Debts are either secured or unsecured. With a secured debt – such as a mortgage – the debtor’s personal obligation to pay the debt is accompanied by a creditor’s right against certain property of the debtor. Unsecured debts – such as credit card debt – only create a personal obligation by the debtor to pay the debt. Unsecured debts do not give the creditor a right against any of the debtor’s property.
If the creditor fails to pay a secured debt, the secured creditor then has the right exercise its security interest in order to terminate the debtor’s ownership in the property at issue, seize it, sell the property, and use the proceeds to recoup some or all of what it is owed. This security interest of the creditor is what is known as a lien.
Generally speaking, liens on either real or personal property fall into one of five categories:
- Consensual liens;
- Judicial lines;
- Statutory liens;
- Common law liens; &
- Equitable liens.
Within each of these five categories, there are many different lien types.
A consensual lien is created by a contract between the debtor and the creditor. The most common example of consensual liens are security interests created when folks purchase an automobile or a home. The granting of the lien by the debtor is usually part of the creditor’s price for extending the credit necessary to purchase the home or automobile at issue. If a debtor defaults on the car loan or home mortgage, the creditor can then exercise its lien and terminate the debtor’s ownership interest in the property at issue.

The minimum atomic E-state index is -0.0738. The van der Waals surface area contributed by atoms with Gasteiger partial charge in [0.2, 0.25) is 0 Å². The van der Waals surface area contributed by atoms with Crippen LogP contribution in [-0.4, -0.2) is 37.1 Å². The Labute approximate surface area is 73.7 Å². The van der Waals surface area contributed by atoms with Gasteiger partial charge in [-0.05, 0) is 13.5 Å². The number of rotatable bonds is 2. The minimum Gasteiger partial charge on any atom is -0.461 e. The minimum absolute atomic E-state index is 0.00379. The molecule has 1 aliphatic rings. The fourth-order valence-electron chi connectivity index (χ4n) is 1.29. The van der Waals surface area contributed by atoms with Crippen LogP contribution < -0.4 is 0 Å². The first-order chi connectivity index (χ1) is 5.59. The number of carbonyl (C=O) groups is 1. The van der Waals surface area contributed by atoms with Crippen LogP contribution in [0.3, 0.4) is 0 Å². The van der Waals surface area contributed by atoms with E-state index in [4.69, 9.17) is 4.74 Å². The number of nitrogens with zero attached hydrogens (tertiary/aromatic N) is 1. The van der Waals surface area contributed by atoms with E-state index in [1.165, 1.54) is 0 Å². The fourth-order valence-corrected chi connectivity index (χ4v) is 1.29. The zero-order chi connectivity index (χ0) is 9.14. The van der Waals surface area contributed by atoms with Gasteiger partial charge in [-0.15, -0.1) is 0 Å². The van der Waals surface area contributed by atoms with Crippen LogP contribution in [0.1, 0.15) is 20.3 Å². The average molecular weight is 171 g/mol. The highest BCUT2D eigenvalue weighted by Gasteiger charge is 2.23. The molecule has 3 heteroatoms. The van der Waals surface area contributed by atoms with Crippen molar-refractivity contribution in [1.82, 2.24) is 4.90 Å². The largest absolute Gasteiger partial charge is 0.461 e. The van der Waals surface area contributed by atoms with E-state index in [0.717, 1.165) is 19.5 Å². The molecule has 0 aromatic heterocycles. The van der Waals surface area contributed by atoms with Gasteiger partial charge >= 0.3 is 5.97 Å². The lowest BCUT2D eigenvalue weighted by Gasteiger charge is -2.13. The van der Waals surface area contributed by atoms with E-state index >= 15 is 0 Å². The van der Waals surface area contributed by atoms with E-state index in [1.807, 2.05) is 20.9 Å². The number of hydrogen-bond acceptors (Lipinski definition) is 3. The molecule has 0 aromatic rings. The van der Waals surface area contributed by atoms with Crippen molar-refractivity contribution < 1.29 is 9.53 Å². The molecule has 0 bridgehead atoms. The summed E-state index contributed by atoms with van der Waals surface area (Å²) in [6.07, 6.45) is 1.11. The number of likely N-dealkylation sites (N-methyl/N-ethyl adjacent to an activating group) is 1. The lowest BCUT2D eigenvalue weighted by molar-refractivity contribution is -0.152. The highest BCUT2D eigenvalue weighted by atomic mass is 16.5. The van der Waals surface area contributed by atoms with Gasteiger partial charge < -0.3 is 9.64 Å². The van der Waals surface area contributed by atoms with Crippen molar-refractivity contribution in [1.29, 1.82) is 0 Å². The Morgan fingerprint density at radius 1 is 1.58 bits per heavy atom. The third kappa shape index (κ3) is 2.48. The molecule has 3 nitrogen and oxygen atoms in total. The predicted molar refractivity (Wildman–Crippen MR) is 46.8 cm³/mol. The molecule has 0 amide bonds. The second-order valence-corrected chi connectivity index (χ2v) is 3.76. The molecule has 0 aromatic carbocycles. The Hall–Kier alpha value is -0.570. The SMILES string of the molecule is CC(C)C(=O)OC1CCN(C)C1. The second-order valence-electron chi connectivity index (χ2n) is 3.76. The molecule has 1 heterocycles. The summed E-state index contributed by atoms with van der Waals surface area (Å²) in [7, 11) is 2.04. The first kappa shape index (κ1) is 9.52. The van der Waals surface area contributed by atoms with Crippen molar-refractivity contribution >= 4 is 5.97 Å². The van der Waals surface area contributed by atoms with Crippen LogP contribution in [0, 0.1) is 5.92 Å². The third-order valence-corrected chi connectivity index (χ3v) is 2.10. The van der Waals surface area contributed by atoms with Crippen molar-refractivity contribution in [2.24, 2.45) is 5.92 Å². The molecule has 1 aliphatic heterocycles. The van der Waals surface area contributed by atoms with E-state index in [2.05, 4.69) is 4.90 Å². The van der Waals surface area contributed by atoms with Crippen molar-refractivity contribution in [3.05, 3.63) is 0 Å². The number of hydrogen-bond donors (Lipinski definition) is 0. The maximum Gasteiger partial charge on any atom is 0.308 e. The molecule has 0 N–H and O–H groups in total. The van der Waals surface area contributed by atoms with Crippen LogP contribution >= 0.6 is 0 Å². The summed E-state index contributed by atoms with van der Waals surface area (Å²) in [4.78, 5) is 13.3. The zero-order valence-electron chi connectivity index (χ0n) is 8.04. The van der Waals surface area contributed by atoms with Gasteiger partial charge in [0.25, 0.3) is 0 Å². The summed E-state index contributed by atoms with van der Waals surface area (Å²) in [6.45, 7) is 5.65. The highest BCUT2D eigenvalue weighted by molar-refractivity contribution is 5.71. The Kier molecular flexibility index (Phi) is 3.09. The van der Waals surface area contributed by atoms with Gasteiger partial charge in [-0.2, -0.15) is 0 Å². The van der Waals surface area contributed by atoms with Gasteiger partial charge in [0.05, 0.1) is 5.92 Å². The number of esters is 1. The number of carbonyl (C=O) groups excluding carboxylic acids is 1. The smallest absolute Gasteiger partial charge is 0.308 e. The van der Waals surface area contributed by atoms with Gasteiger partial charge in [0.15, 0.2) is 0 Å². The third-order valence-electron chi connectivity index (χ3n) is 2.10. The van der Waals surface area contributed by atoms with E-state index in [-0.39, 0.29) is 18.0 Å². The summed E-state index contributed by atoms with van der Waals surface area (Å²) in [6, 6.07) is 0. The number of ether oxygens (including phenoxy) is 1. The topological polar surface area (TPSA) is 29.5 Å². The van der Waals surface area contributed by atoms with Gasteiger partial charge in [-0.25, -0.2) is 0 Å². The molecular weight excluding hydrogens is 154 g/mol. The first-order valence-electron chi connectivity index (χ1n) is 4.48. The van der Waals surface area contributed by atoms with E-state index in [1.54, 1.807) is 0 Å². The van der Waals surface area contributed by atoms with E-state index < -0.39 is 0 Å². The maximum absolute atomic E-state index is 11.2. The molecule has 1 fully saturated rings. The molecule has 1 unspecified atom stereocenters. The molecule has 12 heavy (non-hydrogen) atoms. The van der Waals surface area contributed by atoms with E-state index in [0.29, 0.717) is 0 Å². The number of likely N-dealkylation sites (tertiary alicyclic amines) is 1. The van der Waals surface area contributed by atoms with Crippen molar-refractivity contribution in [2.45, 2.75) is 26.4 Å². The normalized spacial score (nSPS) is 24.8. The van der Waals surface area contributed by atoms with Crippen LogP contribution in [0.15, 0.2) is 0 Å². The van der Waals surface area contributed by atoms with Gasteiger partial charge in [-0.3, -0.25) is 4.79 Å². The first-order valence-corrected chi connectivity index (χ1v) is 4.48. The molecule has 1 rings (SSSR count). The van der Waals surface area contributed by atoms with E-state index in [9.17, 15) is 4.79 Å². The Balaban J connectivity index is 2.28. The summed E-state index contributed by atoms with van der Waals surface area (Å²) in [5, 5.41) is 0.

Judicial liens are created after an unsecured creditor initiates court proceedings for recovery of a debt. If an unsecured creditor obtains a judgment and records it against some of the debtor’s property, that unsecured creditor may now be partly secured.
Statutory liens are liens that legislatures have codified into law and are not created by contract or by a court. An example of a statutory lien is the construction lien. Under this lien, if a contractor or subcontractor, or material supplier is not paid for their work on the debtor’s real property (such as a home), then under construction lien statutes, the provider of the work or supplies is entitled to assert a lien on the property that was constructed, repaired, or improved.
Common Law Liens
Common law liens – like statutory liens – arise by operation of law and not by contract or the judicial process. An example of a common law lien is the lien given to landlords in property brought in to their premises in order to secure the price of room and board.
Finally, equitable liens, like judicial liens, arise out of the judicial process. Equitable liens can only be granted by a court after a creditor shows that traditional legal remedies are inadequate. For example, a creditor may have been entitled to a statutory lien, but failed to follow one of the steps outlined in the statute to perfect the lien. In that case, the creditor may ask the court to overlook that defect and, out of fairness, create an equitable lien in their favor so as to recoup some or all of what they are allegedly owed.
Bottom line: Secured debts put creditors in a much stronger position in the event of the debtor’s default than an unsecured creditor. These differences between secured and unsecured debts are extremely important in bankruptcy cases. If you have questions about how your debts and property will be treated if you file for bankruptcy give our office a call. Initial consultations are always free.